Banks make $25 billion mortgage settlement

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Despite continued distress in the housing market and gridlock on Capitol Hill, it looks like struggling homeowners will be getting a little more help in the months ahead.

Today, Attorney General Eric Holder and Secretary of Housing and Urban Development Shaun Donovan, along with most state attorneys general, announced a $25 billion legal settlement of investigations into improper foreclosures, mortgage modification misconduct and other abuses against U.S. homeowners by mortgage servicers. The lone holdout was the state of Oklahoma, which did not join the other 49 states included in the settlement.

In exchange for resolving those cases, the nation’s top five mortgage servicers — JP Morgan Chase, Bank of America, Citibank, Ally Financial and Wells Fargo, which service about two-thirds of U.S. residential mortgages — agreed to significant concessions.

Under the settlement, servicers will provide cash for victims, fund billions of dollars in mortgage write-downs for underwater homeowners and agree to new guidelines for mortgage servicing designed to prevent future abuses.

Restitution for victims

About 750,000 homeowners affected by bank misconduct will receive compensation from a $1.5 billion fund created by the deal. Individual homeowners should receive on average $1,500 to $2,000, says Ted Gayer, a senior fellow with the Brookings Institution.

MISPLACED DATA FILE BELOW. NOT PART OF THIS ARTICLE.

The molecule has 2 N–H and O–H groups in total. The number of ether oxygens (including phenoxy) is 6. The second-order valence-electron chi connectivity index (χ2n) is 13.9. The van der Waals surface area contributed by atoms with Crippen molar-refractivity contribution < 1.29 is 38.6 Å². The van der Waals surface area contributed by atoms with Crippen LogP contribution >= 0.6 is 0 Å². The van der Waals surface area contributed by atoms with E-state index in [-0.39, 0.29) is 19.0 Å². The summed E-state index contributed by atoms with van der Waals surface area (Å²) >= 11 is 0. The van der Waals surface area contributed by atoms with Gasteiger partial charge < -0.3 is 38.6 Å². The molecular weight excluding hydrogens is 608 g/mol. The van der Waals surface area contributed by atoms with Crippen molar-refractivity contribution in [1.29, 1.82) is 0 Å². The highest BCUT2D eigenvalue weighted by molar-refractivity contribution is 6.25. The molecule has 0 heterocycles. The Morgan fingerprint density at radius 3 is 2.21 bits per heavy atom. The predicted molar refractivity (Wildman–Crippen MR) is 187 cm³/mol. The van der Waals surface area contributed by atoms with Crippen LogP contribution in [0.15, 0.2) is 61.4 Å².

While that may not seem like a lot for people who lost their homes because of bank misconduct, homeowners are still free to try and recover more through the court system. At a press conference today, Donovan stressed that the settlement wouldn’t affect individual cases brought by homeowners.

Eligible borrowers who were foreclosed on between Jan. 1, 2008, and Dec. 31, 2011, will be notified of their right to file a compensation claim.

Fund for principal write-downs

The settlement establishes a fund of $20 billion to help struggling homeowners, including $17 billion to reduce the mortgage balances of homeowners who currently owe more than their houses are worth. Iowa Attorney General Tom Miller, one of the architects of the settlement, says the fund may result in up to $35 billion in reduced principal because officials overseeing the fund will bargain with banks to pay less than full value to reduce mortgage debt owed by distressed homeowners.

Even so, if your mortgage is owned by Fannie Mae or Freddie Mac, you may be out of luck. The funds won’t cover homeowners with mortgages held by these entities.

“The big news here is principal reduction,” Gayer says. “But in the end, it’s not going to end up being that substantial.”

Gayer says the final total of underwater equity written down will probably be $17 billion to $30 billion, a fraction of the $200 billion in troubled underwater equity in the U.S.

Officials hope the required principal reductions will provide a framework and a push for future voluntary write-downs, but Gayer says that may be unrealistic.

“It seems like (officials) are almost counting on this triggering a change of behavior, which I’d be skeptical about,” Gayer says. “Banks could have always done principal reductions before, but they haven’t for a number of reasons.”